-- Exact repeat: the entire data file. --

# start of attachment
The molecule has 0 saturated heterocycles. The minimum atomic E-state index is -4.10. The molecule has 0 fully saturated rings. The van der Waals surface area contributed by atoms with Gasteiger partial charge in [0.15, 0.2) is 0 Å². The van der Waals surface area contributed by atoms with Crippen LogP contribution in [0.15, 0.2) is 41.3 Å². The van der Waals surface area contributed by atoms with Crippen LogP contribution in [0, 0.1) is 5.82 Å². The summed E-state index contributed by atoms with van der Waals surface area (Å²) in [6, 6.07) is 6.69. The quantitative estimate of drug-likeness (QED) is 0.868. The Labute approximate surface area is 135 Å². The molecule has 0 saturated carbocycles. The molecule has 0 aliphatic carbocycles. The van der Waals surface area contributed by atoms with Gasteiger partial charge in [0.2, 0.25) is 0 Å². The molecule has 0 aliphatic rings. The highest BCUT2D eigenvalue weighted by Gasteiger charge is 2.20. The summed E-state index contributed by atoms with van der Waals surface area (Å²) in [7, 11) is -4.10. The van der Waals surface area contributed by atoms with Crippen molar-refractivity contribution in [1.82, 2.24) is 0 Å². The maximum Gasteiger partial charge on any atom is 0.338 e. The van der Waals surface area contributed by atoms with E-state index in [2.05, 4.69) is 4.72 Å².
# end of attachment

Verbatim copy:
The molecule has 0 saturated heterocycles. The minimum atomic E-state index is -4.10. The molecule has 0 fully saturated rings. The van der Waals surface area contributed by atoms with Gasteiger partial charge in [0.15, 0.2) is 0 Å². The van der Waals surface area contributed by atoms with Crippen LogP contribution in [0.15, 0.2) is 41.3 Å². The van der Waals surface area contributed by atoms with Crippen LogP contribution in [0, 0.1) is 5.82 Å². The summed E-state index contributed by atoms with van der Waals surface area (Å²) in [6, 6.07) is 6.69. The quantitative estimate of drug-likeness (QED) is 0.868. The Labute approximate surface area is 135 Å². The molecule has 0 saturated carbocycles. The molecule has 0 aliphatic carbocycles. The van der Waals surface area contributed by atoms with Gasteiger partial charge in [0.2, 0.25) is 0 Å². The molecule has 0 aliphatic rings. The highest BCUT2D eigenvalue weighted by Gasteiger charge is 2.20. The summed E-state index contributed by atoms with van der Waals surface area (Å²) in [7, 11) is -4.10. The van der Waals surface area contributed by atoms with Crippen molar-refractivity contribution in [1.82, 2.24) is 0 Å². The maximum Gasteiger partial charge on any atom is 0.338 e. The van der Waals surface area contributed by atoms with E-state index in [2.05, 4.69) is 4.72 Å².